I grew up in a Catholic family in a suburb of the Twin Cities. We went to church together most Sundays and listened to the priest read to us from the Bible, but I don’t remember ever hearing a distinct articulation of the gospel or any discussion of a personal relationship with the God of the universe.

In my understanding, Jesus was just one of many characters in the Bible. I didn’t factor his life, death, and resurrection into my chances of making it to heaven. I basically just relied upon my own performance— whether athletic or academic. If I could be good enough, then I could earn my way. In reality, I was desperately fighting to maintain my outward appearance of humility and perfection, when inwardly I was in denial about how broken and sinful I was.

In college, a few of my teammates on the Rowing team at the U of M were involved in Campus Outreach. I studied the Bible with my friend Rachel a few times, but when she told me about God’s steadfast love for me, it fell on deaf ears. I thought that if I had the approval of everyone around me, I had all the love I needed. It wasn’t until I heard my friend Lindsey speak at an FCA meeting a few years later that I finally felt truly exposed. As she shared her own story I felt like a light was turned on for the first time. The façade of my perfection and humility was seen for what it was. I saw my own sin so clearly. She went on to read from Isaiah 43: “Fear not, for I have redeemed you; I have called you by name, you are mine.” The entire chapter seemed to be directed like a laser right into my heart. God knew all of my sin, and he claimed me anyway. He didn’t just see me as a nameless number among millions. He called me by name and offered me forgiveness and redemption. I read this passage over and over for a week and each time it chipped away at the walls I had built up. God broke me down and brought me low so that I could finally see my own desperation. I surrendered my life to Christ.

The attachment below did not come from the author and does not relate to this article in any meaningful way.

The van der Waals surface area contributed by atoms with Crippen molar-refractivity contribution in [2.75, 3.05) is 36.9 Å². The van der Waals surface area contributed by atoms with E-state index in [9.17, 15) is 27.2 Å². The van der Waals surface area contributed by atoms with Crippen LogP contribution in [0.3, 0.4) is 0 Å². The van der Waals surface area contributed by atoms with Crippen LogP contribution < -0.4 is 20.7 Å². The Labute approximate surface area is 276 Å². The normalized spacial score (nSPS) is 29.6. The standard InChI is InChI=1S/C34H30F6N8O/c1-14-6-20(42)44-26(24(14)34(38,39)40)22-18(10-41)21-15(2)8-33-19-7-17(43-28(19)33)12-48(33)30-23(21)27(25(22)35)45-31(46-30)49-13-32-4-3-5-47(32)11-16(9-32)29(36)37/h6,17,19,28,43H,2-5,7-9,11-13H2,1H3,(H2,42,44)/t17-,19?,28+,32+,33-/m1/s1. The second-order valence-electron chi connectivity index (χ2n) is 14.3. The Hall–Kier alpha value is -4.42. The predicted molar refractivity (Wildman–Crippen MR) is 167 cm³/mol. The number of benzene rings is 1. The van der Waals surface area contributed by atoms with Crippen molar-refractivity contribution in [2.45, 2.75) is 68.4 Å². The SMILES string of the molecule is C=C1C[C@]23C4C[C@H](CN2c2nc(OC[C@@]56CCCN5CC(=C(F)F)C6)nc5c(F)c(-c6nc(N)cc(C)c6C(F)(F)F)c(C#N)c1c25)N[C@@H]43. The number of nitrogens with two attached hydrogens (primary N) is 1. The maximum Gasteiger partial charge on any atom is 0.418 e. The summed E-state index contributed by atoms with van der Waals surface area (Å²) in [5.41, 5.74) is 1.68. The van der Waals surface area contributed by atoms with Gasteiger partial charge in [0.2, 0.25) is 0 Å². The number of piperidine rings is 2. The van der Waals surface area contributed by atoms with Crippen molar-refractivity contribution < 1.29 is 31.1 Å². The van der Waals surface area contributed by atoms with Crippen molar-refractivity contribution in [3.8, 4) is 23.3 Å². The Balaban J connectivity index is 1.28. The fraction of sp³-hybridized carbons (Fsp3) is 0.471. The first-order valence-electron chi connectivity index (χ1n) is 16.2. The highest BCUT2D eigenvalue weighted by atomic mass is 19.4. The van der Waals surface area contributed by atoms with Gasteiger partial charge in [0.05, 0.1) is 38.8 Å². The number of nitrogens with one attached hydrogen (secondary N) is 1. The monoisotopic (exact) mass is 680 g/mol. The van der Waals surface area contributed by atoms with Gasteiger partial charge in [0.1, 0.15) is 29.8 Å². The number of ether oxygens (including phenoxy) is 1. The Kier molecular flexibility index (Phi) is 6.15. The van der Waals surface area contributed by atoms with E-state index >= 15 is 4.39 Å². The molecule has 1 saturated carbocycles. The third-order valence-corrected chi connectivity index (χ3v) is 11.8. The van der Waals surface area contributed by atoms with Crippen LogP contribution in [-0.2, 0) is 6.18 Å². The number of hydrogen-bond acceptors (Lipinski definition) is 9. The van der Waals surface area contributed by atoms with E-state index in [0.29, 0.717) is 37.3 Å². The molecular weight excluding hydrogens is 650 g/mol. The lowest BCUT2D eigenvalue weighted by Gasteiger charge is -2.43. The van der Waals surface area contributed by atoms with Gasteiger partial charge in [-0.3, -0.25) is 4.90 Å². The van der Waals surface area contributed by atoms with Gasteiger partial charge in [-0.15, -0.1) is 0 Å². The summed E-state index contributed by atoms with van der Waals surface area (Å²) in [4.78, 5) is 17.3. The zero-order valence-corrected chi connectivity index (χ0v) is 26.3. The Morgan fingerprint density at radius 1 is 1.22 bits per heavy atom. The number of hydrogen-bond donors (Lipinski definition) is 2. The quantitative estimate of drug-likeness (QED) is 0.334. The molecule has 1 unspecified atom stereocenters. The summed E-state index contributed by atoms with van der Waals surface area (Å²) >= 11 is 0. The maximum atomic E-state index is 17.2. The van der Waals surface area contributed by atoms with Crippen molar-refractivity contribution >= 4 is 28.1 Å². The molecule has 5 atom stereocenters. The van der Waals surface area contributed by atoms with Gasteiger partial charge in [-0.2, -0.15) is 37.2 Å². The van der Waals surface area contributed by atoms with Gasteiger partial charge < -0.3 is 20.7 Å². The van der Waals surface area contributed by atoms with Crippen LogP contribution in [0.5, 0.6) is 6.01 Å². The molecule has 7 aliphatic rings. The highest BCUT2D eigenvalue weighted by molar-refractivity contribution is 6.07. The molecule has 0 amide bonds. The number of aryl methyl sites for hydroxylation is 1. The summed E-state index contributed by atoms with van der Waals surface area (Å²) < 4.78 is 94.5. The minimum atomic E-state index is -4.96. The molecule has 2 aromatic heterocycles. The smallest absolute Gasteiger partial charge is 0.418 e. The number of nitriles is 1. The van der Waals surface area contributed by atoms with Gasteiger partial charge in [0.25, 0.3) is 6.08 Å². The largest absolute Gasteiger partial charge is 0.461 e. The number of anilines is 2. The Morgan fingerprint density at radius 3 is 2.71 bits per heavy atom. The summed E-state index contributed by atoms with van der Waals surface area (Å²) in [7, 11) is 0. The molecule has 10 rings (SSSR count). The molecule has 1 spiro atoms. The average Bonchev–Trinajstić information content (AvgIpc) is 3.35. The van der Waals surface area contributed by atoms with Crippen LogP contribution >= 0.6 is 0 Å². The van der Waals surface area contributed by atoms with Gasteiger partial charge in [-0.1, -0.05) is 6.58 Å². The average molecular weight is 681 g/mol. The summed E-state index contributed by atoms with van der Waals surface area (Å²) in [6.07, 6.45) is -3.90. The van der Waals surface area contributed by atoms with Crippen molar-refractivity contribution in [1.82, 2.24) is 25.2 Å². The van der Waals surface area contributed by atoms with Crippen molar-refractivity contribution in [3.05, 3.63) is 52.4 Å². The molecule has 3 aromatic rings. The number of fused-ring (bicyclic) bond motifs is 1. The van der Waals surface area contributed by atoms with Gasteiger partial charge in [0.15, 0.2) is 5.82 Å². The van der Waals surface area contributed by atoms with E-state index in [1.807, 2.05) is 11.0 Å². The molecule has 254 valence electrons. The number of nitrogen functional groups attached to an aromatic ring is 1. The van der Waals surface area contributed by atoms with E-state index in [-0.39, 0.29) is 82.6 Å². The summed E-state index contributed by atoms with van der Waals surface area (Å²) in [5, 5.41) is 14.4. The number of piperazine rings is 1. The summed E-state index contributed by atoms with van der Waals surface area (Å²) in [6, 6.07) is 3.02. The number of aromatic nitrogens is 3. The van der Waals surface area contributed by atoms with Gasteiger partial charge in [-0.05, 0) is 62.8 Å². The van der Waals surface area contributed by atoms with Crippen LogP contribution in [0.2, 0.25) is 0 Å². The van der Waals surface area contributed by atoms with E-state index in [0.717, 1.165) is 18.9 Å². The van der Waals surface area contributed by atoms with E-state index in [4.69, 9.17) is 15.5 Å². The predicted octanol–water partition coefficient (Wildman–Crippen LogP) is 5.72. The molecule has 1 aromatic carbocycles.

In the few years since trusting my life to Jesus, he has proven his faithfulness in the good times and in the bad. I have found that the gospel is sweeter to me every time I hear it articulated by someone else, or when I encounter it in his Word. The Lord has given me a heart for coaching and mentoring young athletes, and in such a dynamic and unstable job arena, I have found comfort in verses like Psalm 138:8, “The Lord will fulfill his purpose for me; your steadfast love, O Lord, endures forever.” He has provided for me, and he promises to be with me forever.

Ryan Leichty